Sunday 17 December 2017

'I worked 10-hour days for €100 a week'

In Marlay Park, Rathfarnham, south Dublin, three au pairs -- Maria from Spain, Agnetha from Poland and Michelle from France -- are sitting on a bench, watching their young charges play in the park.

All are now happy in their work, but when they arrived in Ireland as au pairs, things were very different

All names and ages have been changed.


"I was 19 years old and placed with a family with two toddlers, for the princely sum of €100 per week," recalls Maria.

"On my first day as an au pair in Ireland, Linda told me that her husband works long hours. 'He leaves at six in the morning. When he comes in in the evening, disappear. We see each other for three hours before we crash out. I don't want to share those three hours with you'.

"The father, Chris, was very uneasy in my presence. Perhaps he was terrified of being accused of inappropriate behaviour -- a rebuttal of the celebrity daddies seducing their children's nannies," says Maria.

"He avoided eye contact with me and only spoke to me after he had a few drinks when he'd tell me every detail of the row he had had with Linda that evening.

"When I left after six weeks, Linda tried to charge me for electricity and I later learned that for the last three weeks my standing order pay cheque had been cancelled."


"People want more for their money and they really do get every last penny's worth out of you."

Agnetha, then 20 years old, use to work 10 hours a day for €100 a week, and was not allowed to eat food from the family's fridge. "'No, that's for the family, you don't eat that'," I was told.

"I looked after two young girls in south Dublin whose mother's insensitive comments would hurt me. One night she told the girls to eat their fruit, because kids in Poland couldn't even afford fruit.

"Marianne -- my host mother -- had no respect for me. At the time, I spoke little English. Marianne had no interest in helping me to learn the language and preferred to text me my daily chores rather speak to a linguistically-challenged au pair.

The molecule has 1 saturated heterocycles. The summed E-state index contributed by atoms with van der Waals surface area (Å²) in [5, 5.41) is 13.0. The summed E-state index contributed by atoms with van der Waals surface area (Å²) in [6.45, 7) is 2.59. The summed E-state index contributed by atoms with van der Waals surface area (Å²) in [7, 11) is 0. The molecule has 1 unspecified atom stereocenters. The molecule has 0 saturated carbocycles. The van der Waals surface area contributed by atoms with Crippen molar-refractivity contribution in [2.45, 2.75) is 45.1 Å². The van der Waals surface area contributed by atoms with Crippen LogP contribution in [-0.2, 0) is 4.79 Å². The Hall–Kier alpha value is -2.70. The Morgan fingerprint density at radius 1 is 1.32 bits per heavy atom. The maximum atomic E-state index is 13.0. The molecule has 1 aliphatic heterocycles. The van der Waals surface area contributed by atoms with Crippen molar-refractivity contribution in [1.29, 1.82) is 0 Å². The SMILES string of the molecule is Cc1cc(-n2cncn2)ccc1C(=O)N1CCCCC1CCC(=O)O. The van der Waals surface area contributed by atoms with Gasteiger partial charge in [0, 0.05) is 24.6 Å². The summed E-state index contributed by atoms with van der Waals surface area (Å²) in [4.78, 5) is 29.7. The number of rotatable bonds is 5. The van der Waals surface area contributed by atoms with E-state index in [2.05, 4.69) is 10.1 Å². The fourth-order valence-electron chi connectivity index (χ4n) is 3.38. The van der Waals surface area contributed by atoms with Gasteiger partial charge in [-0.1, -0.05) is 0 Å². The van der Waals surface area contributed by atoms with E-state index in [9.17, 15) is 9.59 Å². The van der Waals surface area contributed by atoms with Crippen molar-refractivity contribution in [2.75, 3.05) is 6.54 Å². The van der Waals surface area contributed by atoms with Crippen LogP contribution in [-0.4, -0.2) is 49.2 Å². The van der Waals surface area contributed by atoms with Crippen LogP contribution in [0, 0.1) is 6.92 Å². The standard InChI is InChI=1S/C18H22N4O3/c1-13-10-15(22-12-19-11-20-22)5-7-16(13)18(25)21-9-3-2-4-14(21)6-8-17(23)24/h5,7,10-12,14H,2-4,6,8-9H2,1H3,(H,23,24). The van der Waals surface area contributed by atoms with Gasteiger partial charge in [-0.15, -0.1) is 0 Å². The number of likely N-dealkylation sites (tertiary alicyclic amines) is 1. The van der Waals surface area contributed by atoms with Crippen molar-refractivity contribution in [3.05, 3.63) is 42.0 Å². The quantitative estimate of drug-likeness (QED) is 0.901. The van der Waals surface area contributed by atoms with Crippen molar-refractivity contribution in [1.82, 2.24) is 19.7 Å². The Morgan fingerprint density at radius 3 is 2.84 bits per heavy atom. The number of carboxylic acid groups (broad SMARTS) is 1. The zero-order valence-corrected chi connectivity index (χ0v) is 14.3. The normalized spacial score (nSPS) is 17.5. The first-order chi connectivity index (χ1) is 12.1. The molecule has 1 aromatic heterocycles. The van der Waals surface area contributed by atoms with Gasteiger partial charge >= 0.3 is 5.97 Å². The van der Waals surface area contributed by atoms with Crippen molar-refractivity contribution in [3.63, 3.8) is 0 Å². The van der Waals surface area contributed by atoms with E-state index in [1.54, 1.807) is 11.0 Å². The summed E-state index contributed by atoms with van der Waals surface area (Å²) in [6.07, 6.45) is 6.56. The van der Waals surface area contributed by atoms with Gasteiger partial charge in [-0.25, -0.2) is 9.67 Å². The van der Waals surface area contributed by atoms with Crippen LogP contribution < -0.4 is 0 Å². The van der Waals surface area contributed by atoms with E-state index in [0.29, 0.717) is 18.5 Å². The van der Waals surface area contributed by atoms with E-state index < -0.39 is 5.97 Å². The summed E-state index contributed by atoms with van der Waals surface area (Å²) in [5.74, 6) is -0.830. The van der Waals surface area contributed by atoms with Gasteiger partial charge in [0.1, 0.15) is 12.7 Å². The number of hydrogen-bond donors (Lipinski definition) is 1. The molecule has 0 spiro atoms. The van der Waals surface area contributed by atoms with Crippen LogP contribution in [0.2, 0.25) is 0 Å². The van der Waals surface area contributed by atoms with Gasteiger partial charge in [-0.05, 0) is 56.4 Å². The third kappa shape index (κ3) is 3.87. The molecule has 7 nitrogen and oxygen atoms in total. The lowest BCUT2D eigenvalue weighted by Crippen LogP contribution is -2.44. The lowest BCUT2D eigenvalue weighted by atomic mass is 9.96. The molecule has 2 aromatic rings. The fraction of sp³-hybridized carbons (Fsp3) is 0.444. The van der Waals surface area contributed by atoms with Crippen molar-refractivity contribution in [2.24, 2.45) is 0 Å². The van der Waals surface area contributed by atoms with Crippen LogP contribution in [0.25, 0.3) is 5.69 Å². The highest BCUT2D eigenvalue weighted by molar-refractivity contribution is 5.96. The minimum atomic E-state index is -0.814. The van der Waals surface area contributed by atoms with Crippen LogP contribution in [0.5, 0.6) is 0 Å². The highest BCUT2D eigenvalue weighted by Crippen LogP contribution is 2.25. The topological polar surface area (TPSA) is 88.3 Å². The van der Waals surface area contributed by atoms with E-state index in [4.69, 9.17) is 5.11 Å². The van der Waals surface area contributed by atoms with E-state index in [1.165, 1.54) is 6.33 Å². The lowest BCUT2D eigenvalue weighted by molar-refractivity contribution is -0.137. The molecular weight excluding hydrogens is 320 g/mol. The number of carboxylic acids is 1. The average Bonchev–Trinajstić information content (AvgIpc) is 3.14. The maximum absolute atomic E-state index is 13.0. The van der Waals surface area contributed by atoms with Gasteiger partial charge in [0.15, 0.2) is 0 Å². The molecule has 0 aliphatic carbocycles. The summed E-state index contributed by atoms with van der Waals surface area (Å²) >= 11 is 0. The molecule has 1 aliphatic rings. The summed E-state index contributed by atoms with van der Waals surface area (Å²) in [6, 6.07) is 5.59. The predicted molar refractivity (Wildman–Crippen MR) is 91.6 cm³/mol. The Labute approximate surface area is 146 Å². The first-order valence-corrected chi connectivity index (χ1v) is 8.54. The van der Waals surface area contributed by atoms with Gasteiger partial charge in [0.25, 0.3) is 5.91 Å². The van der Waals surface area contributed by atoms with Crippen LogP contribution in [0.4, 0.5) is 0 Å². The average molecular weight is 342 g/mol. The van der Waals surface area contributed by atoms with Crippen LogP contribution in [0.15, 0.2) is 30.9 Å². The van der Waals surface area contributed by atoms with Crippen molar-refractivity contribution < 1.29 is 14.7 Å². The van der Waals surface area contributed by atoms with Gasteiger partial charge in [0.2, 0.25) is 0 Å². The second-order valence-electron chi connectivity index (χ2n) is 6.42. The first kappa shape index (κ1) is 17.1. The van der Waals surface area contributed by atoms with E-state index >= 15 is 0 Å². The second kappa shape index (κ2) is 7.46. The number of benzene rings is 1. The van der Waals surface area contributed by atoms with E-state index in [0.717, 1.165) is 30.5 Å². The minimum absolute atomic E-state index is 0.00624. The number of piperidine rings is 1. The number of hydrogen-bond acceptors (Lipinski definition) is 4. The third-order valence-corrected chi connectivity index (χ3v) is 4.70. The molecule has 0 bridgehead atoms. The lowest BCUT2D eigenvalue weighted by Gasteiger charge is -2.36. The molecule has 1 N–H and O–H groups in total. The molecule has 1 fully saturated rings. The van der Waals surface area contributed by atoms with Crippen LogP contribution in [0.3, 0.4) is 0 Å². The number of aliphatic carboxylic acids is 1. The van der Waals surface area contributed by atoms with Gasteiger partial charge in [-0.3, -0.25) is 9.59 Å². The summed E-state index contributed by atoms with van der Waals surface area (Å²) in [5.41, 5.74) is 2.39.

"I left this family after two months, but the agency sent replacements within 24 hours."


Michelle, then 18 years old, found herself taking care of twin girls attending primary school and a four-year old boy who were cared for by a variety of au pairs over a five-year period.

"Aisling, a stay-at-home mum, viewed me like a big sister to her children. While this wasn't wrong, she forgot that I was not actually a child.

"I was horrified to discover that I was not allowed to have any friends over. And to add insult to injury, the twins were allowed to have friends over whenever they wanted.

"Aisling also insisted on parading me at the school gate. I was not to wear my low-rise jeans when picking up the kids. 'After all, you are representing my family,' she'd say.

"I had no authority to discipline. 'Boys will be boys,' I was told when the four-year-old kicked me in the face with this boots on.

"I could not say 'you' don't hit, I have to be passive aggressive and say, 'no WE did not hit each other'.

"The disrespect became too much to handle for pocket money of €100 a week and I left after four months."

Names have been changed

Irish Independent

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